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Even DSLR cameras are vulnerable to ransomware

Hackers could hijack your valuable photos from a memory card.
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Check Point Research

Cameras are among the few devices that don't connect to the internet, so you'd think they'd be immune to hackers. However, researchers have discovered that some DSLRs and mirrorless cameras are actually vulnerable to ransomware attacks, of all things. Once in range of your camera's WiFi, a bad actor could easily install malware that would encrypt your valuable photos unless you paid for a key.

Check Point Software noticed that the Picture Transfer Protocol (PTP) -- which is unauthenticated in both wired and wireless modes -- is particularly vulnerable to malware attacks. Ironically, they were able to uncover flaws in the Canon EOS 80D by using firmware originally cracked by Magic Lantern, which supplies its own open source app with extra features to Canon EOS owners.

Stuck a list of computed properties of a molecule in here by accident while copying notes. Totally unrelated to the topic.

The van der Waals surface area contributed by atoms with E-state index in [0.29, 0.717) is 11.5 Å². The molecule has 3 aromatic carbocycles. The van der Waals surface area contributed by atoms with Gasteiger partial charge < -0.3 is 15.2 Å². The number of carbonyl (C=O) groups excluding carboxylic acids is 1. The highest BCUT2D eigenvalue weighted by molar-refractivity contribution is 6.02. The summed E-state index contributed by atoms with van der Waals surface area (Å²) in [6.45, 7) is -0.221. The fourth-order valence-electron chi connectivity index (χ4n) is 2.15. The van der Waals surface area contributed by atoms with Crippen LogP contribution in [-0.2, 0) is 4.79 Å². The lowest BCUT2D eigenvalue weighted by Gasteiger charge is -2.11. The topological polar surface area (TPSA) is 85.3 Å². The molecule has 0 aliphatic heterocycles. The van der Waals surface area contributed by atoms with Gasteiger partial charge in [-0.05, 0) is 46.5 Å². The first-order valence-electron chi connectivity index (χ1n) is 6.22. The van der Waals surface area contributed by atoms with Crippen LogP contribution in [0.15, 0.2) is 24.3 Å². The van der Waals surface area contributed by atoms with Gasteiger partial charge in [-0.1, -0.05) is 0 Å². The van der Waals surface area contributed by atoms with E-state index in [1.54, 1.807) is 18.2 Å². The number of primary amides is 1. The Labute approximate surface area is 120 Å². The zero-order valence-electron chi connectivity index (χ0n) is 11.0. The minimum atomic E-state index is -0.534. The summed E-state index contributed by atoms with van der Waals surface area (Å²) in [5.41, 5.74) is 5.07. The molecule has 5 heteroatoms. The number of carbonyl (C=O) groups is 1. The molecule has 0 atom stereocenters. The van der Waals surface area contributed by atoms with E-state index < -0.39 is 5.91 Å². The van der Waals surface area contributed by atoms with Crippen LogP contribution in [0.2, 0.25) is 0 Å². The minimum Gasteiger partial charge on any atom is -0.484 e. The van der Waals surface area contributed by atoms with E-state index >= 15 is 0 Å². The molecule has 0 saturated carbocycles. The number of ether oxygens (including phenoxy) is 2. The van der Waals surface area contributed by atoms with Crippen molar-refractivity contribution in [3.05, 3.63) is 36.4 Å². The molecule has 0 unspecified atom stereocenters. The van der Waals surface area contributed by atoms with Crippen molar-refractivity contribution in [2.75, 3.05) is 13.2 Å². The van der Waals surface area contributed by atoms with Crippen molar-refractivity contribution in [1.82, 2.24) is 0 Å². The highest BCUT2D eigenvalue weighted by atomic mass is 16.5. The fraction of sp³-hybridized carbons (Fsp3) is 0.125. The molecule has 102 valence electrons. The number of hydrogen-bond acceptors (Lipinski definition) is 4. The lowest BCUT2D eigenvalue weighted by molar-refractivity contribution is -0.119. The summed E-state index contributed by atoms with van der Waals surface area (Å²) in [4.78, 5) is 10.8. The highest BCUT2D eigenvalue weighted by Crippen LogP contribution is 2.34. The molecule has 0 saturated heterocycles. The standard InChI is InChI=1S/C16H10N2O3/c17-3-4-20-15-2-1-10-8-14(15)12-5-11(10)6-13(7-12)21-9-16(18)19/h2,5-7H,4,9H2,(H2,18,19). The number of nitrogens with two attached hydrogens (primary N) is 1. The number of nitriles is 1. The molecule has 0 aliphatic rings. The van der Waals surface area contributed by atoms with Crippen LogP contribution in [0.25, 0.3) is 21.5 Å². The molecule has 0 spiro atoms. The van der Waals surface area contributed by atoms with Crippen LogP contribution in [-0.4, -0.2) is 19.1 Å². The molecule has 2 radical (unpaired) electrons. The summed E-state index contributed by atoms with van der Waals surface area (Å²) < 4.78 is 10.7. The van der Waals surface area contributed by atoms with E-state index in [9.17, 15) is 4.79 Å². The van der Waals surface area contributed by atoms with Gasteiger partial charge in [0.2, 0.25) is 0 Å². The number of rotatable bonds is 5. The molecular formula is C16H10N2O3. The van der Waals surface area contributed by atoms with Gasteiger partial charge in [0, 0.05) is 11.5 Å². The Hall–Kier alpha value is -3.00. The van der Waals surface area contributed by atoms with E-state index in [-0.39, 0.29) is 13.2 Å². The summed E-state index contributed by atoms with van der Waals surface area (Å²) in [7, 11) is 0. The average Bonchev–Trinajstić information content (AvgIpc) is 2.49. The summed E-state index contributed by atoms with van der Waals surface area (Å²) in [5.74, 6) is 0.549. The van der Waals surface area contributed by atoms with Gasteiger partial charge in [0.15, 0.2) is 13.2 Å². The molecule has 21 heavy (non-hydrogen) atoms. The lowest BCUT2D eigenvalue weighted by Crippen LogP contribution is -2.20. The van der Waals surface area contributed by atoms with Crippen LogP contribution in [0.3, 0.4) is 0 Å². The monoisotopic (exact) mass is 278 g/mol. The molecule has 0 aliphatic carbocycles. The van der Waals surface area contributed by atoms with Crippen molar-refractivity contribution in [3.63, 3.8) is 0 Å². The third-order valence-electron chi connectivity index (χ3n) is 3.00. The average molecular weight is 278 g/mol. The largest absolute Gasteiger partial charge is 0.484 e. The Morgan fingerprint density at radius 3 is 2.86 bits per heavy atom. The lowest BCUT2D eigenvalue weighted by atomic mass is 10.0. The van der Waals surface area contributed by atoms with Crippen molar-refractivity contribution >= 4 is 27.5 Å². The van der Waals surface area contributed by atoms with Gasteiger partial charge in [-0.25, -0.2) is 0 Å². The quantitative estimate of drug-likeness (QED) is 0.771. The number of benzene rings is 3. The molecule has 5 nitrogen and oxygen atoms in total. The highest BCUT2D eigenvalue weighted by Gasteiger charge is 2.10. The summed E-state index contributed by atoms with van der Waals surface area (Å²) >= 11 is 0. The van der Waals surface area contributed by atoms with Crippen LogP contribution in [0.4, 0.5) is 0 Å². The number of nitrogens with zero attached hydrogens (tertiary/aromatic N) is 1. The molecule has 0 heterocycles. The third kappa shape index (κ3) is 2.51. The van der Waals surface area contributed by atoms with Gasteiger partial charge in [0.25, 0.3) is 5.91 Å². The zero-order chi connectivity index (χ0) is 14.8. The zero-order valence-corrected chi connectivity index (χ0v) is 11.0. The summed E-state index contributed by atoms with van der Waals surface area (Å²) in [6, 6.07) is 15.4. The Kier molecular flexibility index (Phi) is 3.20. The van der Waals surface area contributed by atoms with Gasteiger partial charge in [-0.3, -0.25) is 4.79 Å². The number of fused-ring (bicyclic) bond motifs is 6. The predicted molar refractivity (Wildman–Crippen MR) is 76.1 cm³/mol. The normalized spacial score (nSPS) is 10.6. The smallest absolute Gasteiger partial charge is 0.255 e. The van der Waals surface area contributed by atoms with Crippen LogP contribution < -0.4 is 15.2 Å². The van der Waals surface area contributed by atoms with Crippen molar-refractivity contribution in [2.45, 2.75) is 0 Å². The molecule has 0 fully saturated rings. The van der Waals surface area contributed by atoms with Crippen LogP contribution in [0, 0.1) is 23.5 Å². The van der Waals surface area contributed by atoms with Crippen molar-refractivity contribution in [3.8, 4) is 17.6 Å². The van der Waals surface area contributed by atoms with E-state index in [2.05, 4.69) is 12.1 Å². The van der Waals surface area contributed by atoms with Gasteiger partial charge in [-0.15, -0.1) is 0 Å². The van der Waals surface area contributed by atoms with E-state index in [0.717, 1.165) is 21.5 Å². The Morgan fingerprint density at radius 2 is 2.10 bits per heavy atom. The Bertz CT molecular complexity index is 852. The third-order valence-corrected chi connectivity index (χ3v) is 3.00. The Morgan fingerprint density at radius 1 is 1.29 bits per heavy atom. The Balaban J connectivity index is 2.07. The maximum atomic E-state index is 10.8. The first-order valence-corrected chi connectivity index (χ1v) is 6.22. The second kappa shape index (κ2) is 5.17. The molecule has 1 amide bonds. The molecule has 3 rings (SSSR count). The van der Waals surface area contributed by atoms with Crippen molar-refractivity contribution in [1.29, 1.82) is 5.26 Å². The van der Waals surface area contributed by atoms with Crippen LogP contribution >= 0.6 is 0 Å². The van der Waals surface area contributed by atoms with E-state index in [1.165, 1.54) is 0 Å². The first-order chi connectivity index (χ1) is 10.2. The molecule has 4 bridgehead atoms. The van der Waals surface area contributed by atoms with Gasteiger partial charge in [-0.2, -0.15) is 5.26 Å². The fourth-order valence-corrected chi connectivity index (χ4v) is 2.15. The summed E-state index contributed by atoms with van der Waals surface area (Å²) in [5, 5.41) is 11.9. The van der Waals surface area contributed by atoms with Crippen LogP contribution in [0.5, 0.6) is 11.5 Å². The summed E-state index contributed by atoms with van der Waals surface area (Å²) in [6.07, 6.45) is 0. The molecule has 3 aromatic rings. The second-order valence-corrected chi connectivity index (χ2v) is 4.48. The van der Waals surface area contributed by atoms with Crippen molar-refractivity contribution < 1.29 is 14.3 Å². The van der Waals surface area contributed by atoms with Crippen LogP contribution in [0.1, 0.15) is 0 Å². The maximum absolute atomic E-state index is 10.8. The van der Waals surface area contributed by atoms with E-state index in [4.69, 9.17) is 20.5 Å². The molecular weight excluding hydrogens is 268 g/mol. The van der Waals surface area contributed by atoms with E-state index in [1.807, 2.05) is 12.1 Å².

In a video, the researchers showed how they first set up a rogue WiFi access point. Once the attackers were range of the camera, they ran an exploit to access the camera's SD card and encrypt any photos. The surprised owner would then see a message that his pictures are no longer available unless he's willing to pay a ransom.

Check Point notes that cameras are a great attack target because they contain valuable personal photos that folks would be willing to pay for. It disclosed the vulnerability to Canon in March, and last week, Canon issued an advisory telling folks to avoid unsecured WiFi, turn off network functions and install a new security patch.

The issue affects most of Canon's camera lineup, from the EOS 70D to the mirrorless EOS R. It might not be limited to Canon, either, as Check Point told The Verge that other manufacturers, which use the same PTP protocol, could also be vulnerable.

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